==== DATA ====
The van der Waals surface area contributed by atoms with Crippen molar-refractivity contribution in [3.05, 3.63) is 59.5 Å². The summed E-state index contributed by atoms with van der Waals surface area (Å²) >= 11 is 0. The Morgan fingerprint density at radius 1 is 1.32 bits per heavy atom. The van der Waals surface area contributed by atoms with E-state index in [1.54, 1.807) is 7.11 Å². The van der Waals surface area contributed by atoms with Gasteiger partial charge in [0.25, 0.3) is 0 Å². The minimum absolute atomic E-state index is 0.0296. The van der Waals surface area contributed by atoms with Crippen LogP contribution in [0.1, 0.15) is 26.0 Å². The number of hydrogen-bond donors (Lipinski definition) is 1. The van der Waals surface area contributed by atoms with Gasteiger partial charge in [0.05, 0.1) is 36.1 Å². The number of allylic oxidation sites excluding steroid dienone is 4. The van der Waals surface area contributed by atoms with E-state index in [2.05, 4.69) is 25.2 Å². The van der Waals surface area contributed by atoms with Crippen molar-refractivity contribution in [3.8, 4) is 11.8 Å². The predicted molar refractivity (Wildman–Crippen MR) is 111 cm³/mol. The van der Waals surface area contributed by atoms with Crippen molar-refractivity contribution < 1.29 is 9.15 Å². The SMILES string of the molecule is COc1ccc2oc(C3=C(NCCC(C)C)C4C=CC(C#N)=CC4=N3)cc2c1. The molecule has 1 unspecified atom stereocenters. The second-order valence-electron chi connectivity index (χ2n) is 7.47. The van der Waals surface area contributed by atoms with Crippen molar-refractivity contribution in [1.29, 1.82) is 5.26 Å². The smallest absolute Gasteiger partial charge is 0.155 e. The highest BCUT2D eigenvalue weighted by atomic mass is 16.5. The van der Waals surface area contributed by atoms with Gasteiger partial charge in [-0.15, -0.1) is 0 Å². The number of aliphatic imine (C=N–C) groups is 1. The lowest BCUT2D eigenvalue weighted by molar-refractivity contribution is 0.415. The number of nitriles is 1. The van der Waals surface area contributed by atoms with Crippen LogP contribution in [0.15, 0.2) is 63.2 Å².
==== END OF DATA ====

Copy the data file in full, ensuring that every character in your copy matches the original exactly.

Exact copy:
The van der Waals surface area contributed by atoms with Crippen molar-refractivity contribution in [3.05, 3.63) is 59.5 Å². The summed E-state index contributed by atoms with van der Waals surface area (Å²) >= 11 is 0. The Morgan fingerprint density at radius 1 is 1.32 bits per heavy atom. The van der Waals surface area contributed by atoms with E-state index in [1.54, 1.807) is 7.11 Å². The van der Waals surface area contributed by atoms with Gasteiger partial charge in [0.25, 0.3) is 0 Å². The minimum absolute atomic E-state index is 0.0296. The van der Waals surface area contributed by atoms with Crippen LogP contribution in [0.1, 0.15) is 26.0 Å². The number of hydrogen-bond donors (Lipinski definition) is 1. The van der Waals surface area contributed by atoms with Gasteiger partial charge in [0.05, 0.1) is 36.1 Å². The number of allylic oxidation sites excluding steroid dienone is 4. The van der Waals surface area contributed by atoms with E-state index in [2.05, 4.69) is 25.2 Å². The van der Waals surface area contributed by atoms with Crippen molar-refractivity contribution in [3.8, 4) is 11.8 Å². The predicted molar refractivity (Wildman–Crippen MR) is 111 cm³/mol. The van der Waals surface area contributed by atoms with Crippen molar-refractivity contribution < 1.29 is 9.15 Å². The SMILES string of the molecule is COc1ccc2oc(C3=C(NCCC(C)C)C4C=CC(C#N)=CC4=N3)cc2c1. The molecule has 1 unspecified atom stereocenters. The second-order valence-electron chi connectivity index (χ2n) is 7.47. The van der Waals surface area contributed by atoms with Crippen molar-refractivity contribution in [1.29, 1.82) is 5.26 Å². The smallest absolute Gasteiger partial charge is 0.155 e. The highest BCUT2D eigenvalue weighted by atomic mass is 16.5. The van der Waals surface area contributed by atoms with Gasteiger partial charge in [-0.15, -0.1) is 0 Å². The number of aliphatic imine (C=N–C) groups is 1. The lowest BCUT2D eigenvalue weighted by molar-refractivity contribution is 0.415. The number of nitriles is 1. The van der Waals surface area contributed by atoms with Crippen LogP contribution in [0.15, 0.2) is 63.2 Å².